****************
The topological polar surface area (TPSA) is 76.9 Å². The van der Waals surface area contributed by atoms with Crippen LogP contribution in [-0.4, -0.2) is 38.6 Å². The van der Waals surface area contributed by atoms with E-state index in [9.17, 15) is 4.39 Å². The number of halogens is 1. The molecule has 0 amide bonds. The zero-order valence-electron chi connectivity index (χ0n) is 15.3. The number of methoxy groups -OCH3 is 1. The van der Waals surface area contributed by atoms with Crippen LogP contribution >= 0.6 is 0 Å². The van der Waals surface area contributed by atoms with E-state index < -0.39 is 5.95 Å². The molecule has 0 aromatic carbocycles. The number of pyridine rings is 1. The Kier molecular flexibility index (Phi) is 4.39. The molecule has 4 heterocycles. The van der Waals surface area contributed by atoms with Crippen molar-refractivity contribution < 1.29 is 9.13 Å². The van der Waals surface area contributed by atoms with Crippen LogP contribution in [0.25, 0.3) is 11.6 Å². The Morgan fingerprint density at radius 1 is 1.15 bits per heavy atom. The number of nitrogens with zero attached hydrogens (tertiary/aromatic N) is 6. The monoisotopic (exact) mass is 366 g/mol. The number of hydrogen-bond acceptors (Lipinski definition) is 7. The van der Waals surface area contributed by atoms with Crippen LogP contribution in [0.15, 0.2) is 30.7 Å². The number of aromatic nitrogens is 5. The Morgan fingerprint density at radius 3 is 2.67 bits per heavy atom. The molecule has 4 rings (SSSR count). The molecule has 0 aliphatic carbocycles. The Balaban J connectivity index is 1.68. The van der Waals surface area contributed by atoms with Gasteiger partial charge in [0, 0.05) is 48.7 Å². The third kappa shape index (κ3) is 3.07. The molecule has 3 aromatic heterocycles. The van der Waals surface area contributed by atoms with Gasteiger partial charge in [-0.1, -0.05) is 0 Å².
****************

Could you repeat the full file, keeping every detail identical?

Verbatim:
The topological polar surface area (TPSA) is 76.9 Å². The van der Waals surface area contributed by atoms with Crippen LogP contribution in [-0.4, -0.2) is 38.6 Å². The van der Waals surface area contributed by atoms with E-state index in [9.17, 15) is 4.39 Å². The number of halogens is 1. The molecule has 0 amide bonds. The zero-order valence-electron chi connectivity index (χ0n) is 15.3. The number of methoxy groups -OCH3 is 1. The van der Waals surface area contributed by atoms with Crippen LogP contribution >= 0.6 is 0 Å². The van der Waals surface area contributed by atoms with E-state index < -0.39 is 5.95 Å². The molecule has 0 aromatic carbocycles. The number of pyridine rings is 1. The Kier molecular flexibility index (Phi) is 4.39. The molecule has 4 heterocycles. The van der Waals surface area contributed by atoms with Crippen molar-refractivity contribution < 1.29 is 9.13 Å². The van der Waals surface area contributed by atoms with Crippen LogP contribution in [0.25, 0.3) is 11.6 Å². The Morgan fingerprint density at radius 1 is 1.15 bits per heavy atom. The number of nitrogens with zero attached hydrogens (tertiary/aromatic N) is 6. The monoisotopic (exact) mass is 366 g/mol. The number of hydrogen-bond acceptors (Lipinski definition) is 7. The van der Waals surface area contributed by atoms with Crippen LogP contribution in [0.15, 0.2) is 30.7 Å². The number of aromatic nitrogens is 5. The Morgan fingerprint density at radius 3 is 2.67 bits per heavy atom. The molecule has 4 rings (SSSR count). The molecule has 0 aliphatic carbocycles. The Balaban J connectivity index is 1.68. The van der Waals surface area contributed by atoms with Gasteiger partial charge in [0, 0.05) is 48.7 Å². The third kappa shape index (κ3) is 3.07. The molecule has 3 aromatic heterocycles. The van der Waals surface area contributed by atoms with Gasteiger partial charge in [-0.1, -0.05) is 0 Å².